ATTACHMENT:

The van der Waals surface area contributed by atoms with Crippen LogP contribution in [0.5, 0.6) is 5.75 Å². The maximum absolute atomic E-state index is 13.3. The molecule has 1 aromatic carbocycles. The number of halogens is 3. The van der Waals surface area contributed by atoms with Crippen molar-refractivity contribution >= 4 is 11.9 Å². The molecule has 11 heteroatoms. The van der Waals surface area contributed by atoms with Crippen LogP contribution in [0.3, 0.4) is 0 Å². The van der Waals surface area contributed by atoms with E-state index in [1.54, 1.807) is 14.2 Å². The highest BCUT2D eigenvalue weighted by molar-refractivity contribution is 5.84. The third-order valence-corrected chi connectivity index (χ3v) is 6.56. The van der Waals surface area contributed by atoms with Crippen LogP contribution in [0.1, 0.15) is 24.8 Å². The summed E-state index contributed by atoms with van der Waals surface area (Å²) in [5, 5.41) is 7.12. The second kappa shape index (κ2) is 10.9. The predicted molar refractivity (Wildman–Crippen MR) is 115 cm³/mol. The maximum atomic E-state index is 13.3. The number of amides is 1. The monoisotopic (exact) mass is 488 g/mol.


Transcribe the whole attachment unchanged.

The van der Waals surface area contributed by atoms with Crippen LogP contribution in [0.5, 0.6) is 5.75 Å². The maximum absolute atomic E-state index is 13.3. The molecule has 1 aromatic carbocycles. The number of halogens is 3. The van der Waals surface area contributed by atoms with Crippen molar-refractivity contribution >= 4 is 11.9 Å². The molecule has 11 heteroatoms. The van der Waals surface area contributed by atoms with Crippen LogP contribution in [0.3, 0.4) is 0 Å². The van der Waals surface area contributed by atoms with E-state index in [1.54, 1.807) is 14.2 Å². The highest BCUT2D eigenvalue weighted by molar-refractivity contribution is 5.84. The third-order valence-corrected chi connectivity index (χ3v) is 6.56. The van der Waals surface area contributed by atoms with Crippen LogP contribution in [0.1, 0.15) is 24.8 Å². The summed E-state index contributed by atoms with van der Waals surface area (Å²) in [5, 5.41) is 7.12. The second kappa shape index (κ2) is 10.9. The predicted molar refractivity (Wildman–Crippen MR) is 115 cm³/mol. The maximum atomic E-state index is 13.3. The number of amides is 1. The monoisotopic (exact) mass is 488 g/mol.